Penny Arcade, Apologies, and Decency

03Feb11

(Full Penny Arcade controversy timeline here.)

Jerry and Mike have apologised. Once we acknowledge that, we can ask if it’s an effective apology. For a lot of Penny Arcade fans, Jerry and Mike have succumbed to the never-settling, ever-angry feminists. For some, the apology works. For me and others, the apology is a nice first try, not quite a strike, but a foul ball maybe. If someone apologises, even if it sort of misses the point, I believe that’s when critics need to take a hint and drop the hostility; the apology is evidence the person we’re trying to get through to is capable of some compassion and understanding of the issue and continued hostile engagement with that person is bound to turn them off the subject in time.

This is, of course, unless someone’s apology is strike one, and judging by my Twitter feed, a lot of people are seeing this as more of a fit where the player throws his bat in the air and walks off the field.

But enough with the baseball analogies.

On the matter of threats, both Jerry and Mike did right. I’m glad they called people out, though they should have done so from the start instead of waiting as long as they did. And again, those people issuing threats were on both sides, and each side needs to be deplored equally for that.

It’s not in my interests to fully dissect Jerry’s apology–I’m sure that’s coming–but there were a number of things he wrote that kept it from being even satisfactory. From claiming no conversation is possible on the subject to focusing entirely too much on the first comic, to dismissing rape culture with the statement, “the only people who are pro-rape are rapists.” His explanation of the second comic at least renders him and Mike as clueless rather than outright hateful.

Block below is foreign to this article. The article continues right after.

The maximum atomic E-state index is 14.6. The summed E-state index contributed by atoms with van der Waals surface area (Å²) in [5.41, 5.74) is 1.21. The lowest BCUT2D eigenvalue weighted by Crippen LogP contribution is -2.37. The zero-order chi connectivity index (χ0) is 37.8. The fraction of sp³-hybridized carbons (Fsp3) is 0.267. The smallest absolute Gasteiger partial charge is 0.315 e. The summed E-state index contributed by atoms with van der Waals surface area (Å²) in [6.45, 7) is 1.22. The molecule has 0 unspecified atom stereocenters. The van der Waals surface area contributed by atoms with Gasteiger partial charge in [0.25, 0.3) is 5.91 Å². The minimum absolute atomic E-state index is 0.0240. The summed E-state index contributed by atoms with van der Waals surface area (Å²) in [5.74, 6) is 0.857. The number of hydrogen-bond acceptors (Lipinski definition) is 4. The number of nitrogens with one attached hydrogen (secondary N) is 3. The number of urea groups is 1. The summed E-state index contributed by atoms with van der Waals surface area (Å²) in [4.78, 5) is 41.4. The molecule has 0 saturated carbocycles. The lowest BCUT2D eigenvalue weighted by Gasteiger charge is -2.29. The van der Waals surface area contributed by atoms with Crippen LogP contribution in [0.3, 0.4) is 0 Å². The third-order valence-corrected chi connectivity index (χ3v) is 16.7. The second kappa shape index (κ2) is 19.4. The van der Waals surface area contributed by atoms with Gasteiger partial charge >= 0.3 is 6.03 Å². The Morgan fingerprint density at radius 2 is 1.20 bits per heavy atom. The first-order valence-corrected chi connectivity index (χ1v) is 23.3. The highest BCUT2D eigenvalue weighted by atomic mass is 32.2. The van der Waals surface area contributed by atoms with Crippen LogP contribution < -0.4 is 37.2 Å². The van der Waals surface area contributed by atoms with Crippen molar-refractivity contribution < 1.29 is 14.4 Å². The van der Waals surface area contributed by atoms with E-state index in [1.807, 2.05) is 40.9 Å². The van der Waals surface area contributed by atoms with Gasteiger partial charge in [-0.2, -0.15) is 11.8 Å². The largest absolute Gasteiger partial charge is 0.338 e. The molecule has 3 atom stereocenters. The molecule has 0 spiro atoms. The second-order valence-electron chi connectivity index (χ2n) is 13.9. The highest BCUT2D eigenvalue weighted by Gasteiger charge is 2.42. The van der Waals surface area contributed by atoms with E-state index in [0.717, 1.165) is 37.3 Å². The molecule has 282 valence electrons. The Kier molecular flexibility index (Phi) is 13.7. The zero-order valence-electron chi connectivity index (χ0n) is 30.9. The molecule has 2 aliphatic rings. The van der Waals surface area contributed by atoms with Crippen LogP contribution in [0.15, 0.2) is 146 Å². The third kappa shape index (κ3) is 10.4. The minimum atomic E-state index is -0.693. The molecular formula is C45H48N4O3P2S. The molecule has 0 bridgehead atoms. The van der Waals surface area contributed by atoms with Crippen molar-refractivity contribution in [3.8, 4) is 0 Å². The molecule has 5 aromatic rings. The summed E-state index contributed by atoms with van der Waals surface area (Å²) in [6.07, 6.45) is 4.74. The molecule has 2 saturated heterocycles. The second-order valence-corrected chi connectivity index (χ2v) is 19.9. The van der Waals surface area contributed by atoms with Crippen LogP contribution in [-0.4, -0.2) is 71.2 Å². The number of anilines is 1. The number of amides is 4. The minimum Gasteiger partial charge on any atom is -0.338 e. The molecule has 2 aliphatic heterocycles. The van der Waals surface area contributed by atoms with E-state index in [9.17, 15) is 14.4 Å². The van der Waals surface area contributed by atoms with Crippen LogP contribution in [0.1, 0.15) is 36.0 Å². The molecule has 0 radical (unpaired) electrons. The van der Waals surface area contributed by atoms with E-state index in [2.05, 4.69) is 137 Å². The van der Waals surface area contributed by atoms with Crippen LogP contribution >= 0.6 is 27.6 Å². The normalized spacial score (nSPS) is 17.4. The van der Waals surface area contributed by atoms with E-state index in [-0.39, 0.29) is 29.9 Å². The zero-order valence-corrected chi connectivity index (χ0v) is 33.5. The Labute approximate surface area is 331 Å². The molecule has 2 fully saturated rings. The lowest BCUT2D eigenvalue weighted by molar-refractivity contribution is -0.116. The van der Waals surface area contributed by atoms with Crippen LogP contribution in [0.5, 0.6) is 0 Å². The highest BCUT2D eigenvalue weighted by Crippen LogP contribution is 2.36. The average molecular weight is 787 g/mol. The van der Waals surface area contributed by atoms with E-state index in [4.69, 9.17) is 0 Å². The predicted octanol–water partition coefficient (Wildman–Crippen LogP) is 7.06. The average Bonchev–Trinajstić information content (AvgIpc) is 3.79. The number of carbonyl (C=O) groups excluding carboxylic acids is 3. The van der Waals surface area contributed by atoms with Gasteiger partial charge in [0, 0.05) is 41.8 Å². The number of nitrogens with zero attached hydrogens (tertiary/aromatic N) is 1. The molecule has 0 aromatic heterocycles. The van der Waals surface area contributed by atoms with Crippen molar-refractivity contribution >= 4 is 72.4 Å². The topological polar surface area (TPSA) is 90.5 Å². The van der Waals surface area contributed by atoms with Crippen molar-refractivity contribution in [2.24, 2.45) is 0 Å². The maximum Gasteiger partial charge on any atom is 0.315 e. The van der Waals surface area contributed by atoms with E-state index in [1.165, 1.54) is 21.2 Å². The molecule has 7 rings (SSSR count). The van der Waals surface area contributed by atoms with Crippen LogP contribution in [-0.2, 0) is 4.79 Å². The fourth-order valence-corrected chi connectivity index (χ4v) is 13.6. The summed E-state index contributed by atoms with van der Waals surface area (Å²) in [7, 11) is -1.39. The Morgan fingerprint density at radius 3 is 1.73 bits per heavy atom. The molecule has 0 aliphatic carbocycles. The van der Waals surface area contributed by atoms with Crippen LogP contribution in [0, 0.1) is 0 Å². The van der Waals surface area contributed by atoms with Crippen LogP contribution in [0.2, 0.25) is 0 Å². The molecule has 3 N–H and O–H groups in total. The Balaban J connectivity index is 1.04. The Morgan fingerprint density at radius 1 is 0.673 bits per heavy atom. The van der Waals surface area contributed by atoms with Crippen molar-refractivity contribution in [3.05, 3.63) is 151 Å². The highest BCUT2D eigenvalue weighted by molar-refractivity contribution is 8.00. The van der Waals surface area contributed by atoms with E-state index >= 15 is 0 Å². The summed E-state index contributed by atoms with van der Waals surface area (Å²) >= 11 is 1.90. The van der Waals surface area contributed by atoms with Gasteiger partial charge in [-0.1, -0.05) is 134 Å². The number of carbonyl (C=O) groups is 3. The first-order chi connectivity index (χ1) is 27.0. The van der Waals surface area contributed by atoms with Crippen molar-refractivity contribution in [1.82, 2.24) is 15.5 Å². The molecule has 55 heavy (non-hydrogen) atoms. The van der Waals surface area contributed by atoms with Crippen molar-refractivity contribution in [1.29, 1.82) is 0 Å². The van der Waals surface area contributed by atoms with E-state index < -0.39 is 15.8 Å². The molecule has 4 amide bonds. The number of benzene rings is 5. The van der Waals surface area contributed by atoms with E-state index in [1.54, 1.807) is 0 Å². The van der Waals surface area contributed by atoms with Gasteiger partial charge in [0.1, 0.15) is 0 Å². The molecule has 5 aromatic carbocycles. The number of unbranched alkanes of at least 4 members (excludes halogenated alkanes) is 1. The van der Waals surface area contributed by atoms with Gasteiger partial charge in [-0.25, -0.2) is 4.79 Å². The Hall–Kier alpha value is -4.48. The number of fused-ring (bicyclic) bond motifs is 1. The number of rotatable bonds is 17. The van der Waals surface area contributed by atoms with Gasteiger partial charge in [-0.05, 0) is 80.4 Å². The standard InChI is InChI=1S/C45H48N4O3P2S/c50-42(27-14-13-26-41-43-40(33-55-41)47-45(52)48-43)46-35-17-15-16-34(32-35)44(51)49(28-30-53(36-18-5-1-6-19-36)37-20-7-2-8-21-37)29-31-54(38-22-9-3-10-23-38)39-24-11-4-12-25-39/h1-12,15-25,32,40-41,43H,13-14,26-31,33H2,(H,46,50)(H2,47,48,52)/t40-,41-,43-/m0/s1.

Still, something noticeably absent from both apologies (though there are hints of in Gabe’s) is the responsibility they each carry now for the behaviour of their fans. The threats have been addressed, but the exclusion of critics and rape survivors from PAX, Penny Arcade’s conference, has not, and neither has the issue of the Dickwolves merchandise, specifically the T-shirts that people are planning to wear to the conference in protest.

I’m not satisfied with the apology, and there are more people who are much less happy about it than I am. I’m hopeful, though, that more is coming despite what Jerry and Mike have said, both because I believe they have capacity to be decent people, and because they have responsibilities beyond the apologies they’ve issued, and people like me won’t let them forget that.

I’d like to see Jerry and Mike encourage their fans to throw their Dickwolves merch in the trash, or give a refund for it. And because they’ll acknowledge they can do little more than ask their fans to do that, they’ll decide it would be a great idea to ban Dickwolves merch from PAX and clarify to their fans why they did it: not because it’s an issue of free speech, but because it’s an issue of basic decency.



11 Responses to “Penny Arcade, Apologies, and Decency”